Preventing those Painful Stones


I recently had the honor of writing a chapter for the 4th edition of the Textbook for Natural Medicine on Kidney Stones.


If you have never experienced a passing of a kidney stone, the pain is excruciating often compared to giving birth. In fact, women who have had both arduous experiences would often say kidney stones are more painful.


Here are some facts:


Men are 3 times more prone to developing kidney stones than women


There 4 types of stones:

  • Calcium stones are by far the most common. They occur more often in men than in women, and usually appear between ages 20 – 30. They are likely to come back. Calcium can combine with other substances, such as oxalate (the most common substance), phosphate, or carbonate to form the stone. Oxalate is present in certain foods. Diseases of the small intestine increase the risk of forming calcium oxalate stones.



  • Cysteine stones form in people who have cystinuria. This disorder runs in families and affects both men and women.
  • Struvite stones are mostly found in women who have a urinary tract infection. These stones can grow very large and can block the kidney, ureter, or bladder.
  • Uric acid tones are more common in men than in women. They can occur with gout or chemotherapy.


Once a kidney stone does occur, there is a 50% chance of recurrence within 5 to 7 years if there is no treatment.


What should stone formers do:

  1. Hydration, Hydration, Hydration (I sound like a real estate broker don’t I) – studies suggest over 2 liters a day of water is best ( Borghi et al. 1996). This can also be in the form of lemon juice, which also seems to help.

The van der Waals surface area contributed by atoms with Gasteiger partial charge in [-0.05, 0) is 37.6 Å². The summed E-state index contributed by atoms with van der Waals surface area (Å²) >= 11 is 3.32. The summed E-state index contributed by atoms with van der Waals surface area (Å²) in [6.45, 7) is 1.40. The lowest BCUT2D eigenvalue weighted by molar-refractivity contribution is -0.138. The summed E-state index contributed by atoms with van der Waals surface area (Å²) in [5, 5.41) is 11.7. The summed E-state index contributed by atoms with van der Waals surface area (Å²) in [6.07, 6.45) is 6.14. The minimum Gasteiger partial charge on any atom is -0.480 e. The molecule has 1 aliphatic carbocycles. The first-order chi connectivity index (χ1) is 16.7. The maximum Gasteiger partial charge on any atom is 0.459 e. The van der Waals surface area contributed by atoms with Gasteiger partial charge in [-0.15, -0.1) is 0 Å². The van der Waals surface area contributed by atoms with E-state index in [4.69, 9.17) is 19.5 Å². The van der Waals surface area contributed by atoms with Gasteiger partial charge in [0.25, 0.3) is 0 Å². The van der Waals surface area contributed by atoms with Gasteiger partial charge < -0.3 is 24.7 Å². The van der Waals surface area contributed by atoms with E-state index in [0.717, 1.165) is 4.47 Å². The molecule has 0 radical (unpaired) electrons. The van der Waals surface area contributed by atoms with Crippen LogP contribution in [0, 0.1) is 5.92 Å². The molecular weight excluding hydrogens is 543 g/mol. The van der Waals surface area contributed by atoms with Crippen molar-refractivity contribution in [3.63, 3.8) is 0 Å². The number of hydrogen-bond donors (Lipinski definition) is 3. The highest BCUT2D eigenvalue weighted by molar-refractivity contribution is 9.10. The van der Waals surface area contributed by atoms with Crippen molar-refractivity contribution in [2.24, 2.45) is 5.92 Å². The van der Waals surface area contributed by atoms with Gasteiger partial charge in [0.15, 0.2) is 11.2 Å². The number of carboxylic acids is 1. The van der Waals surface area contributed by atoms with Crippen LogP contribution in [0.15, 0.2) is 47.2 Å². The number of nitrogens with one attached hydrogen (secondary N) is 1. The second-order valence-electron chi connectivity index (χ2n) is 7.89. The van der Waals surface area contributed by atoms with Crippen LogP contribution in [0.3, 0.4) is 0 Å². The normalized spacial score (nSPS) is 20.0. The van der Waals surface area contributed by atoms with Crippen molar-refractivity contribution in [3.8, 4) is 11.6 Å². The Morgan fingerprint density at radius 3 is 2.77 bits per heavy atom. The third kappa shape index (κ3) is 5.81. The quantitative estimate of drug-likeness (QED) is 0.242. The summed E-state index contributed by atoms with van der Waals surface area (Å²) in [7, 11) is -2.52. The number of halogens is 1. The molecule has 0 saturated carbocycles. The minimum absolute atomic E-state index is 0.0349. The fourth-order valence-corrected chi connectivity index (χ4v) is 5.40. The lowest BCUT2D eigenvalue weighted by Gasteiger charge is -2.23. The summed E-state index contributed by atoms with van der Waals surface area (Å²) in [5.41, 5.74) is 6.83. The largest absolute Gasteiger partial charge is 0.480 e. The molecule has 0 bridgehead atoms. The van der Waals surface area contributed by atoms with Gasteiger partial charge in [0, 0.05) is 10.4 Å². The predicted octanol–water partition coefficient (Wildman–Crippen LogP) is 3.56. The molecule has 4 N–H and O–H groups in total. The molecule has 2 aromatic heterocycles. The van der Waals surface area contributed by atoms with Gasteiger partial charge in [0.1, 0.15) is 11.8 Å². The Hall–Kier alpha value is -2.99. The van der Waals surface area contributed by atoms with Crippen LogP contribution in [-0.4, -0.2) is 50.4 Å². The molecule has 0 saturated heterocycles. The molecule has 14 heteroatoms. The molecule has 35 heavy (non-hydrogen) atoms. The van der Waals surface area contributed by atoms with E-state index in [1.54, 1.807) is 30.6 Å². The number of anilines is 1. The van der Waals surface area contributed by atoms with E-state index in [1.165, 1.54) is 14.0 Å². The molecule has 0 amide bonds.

2. Vitamin C – the most common type of vitamin C is Ascorbic acid (AA). Typically, AA turns into Oxalic acid, the chemical that attaches to calcium and creates stones (calcium oxalates.) There has been some debate as to whether or not AA contributes to stone formation. The very latest research DOES suggest a link between AA and kidney stone formation. In one study, Ester C (not AA vitamin C) proved to cause much less oxalates in the urine in comparison to AA (Moyad et al. 2009)
  3. Inositol hexaphosphate (also known as phytic acid or IP6) , is a naturally occurring compound found in whole grains, cereals, legumes, seeds, and nuts, is known for its antineoplastic activity. One trial, showed the use of 120mg of IP-6 significantly reduced the formation of calcium oxalate crystals in the urine of people with a history of kidney stone formation in 15 days (Grasses et al. 1999) IP6 is useful for prostate cancer and breast cancer support as well for it seems to have anti-cancer benefits.
  4. Diet Don’t’s: salt, excess meats, fructose and sport drinks (Taylor & Curhan 2008)


In Optimal Health,

Dr. Geo




L. Borghi, T. Meschi, F. Amato, A. Briganti, A. Novarini and A. Giannini, Urinary volume, water and recurrences in idiopathic calcium nephrolithiasis: a 5-year randomized prospective study, J Urol 155 (1996), pp. 839–843


Moyad MA, Combs MA, Crowley DC, Baisley JE, Sharma P, Vrablic AS, Evans M. Vitamin C with metabolites reduce oxalate levels compared to ascorbic acid: a preliminary and novel clinical urologic finding. Source: Urologic Nursing [1053-816X] Moyad yr:2009 vol:29 iss:2 pg:95 -102


Grases F, Costa-Bauza A. Phytate (IP6) is a powerful agent for preventing calcifications in biological fluids: usefulness in renal lithiasis treatment. Anticancer Res 1999;19:3717–22.


Taylor EN, Curhan GC (2008) Fructose consumption and the risk of kidney stones. Kidney Int 73:207–212.



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